Answer :

      Route distinguisher (RD) is used to distinguish identical routes in different VRFs, whereas route target (RT) is used to share routes between them. Route target also specifies which prefixes get imported or exported on the PE router.

      No, we can’t assign same RD to multiple customers on a PE router because the main purpose of defining RD is limited to provide uniqueness in different VRFs.

    24. Question 24. How Can You Differentiate Vpnv4 And Ipv4 Address-family?

      Answer :

      Address-family VPNv4 is used to transport VRF traffic, which is quite heavier (96 bits) than normal IPv4 packets, and address-family IPv4 is used to transport traditional 32-bit IPv4 packets. When we deploy L3VPN, we need VPNv4 peering between the PEs to take the VRF routes (labeled with RD, RT) to the corresponding destination PE router.

    25. Question 25. What Are Lib And Lfib? If We Disable Cef (on A Cisco Device) Will Mpls Work?

      Answer :

      The difference between two is almost like RIB and FIB, as RIB uses FIB to forward traffic. Label Information Base (LIB) is a table where prefix to label bindings are built and stored in the control plane and can be seen with “show mpls ldp bindings.” Label Forwarding Information Base (LFIB) is another MPLS table used to forward label packets throughout the MPLS network and build in the data plane. To check LFIB, run “show mpls forwarding-table.” The lookups are in fact done in the LFIB, not the LIB.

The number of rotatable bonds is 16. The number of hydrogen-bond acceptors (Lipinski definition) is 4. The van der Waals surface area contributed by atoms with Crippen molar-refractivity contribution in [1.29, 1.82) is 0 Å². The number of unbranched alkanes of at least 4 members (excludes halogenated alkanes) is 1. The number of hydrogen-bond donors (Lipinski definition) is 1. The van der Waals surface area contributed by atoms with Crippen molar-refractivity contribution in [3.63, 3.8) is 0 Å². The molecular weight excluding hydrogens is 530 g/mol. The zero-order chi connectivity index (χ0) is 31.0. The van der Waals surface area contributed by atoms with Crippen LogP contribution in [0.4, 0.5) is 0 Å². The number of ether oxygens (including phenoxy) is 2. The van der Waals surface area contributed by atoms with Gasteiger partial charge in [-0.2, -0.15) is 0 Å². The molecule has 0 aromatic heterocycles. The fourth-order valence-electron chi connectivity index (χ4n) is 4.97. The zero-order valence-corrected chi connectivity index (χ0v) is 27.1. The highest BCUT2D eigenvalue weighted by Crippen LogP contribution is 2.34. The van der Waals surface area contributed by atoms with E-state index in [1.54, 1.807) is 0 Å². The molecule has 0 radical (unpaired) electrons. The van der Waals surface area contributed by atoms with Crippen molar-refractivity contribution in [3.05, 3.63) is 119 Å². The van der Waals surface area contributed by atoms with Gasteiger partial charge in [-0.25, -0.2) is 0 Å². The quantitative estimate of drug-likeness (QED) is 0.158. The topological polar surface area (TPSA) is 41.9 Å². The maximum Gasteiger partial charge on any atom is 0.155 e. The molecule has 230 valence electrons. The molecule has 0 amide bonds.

If CEF is disabled, MPLS will not work, as it uses LFIB to forward labeled packets and LFIB built from the FIB table.

    26. Question 26. Name Bgp Path Attributes To Control Incoming And Outgoing Traffic?

      Answer :

      BGP has multiple path attributes to influencing traffic flow. In the most common practice we do manipulate incoming traffic using AS-Path prepending and MED (multi-exit discriminator). And, to influence outgoing traffic, weight and local preference are the best choices.

    27. Question 27. My Bgp Is Showing 0.0.0.0 As Router-id; What Could Be The Possible Reason?

      Answer :

      This happens when we configure BGP on a router that has non-IP interfaces, meaning that if a router’s interfaces are not configured with any IP address, then BGP cannot get the router-id. In that case, BGP assumes 0.0.0.0 as router-id.

    28. Question 28. If My Bgp Neighbor Is Stuck In Idle Or Active State, What Should I Do?

      Answer :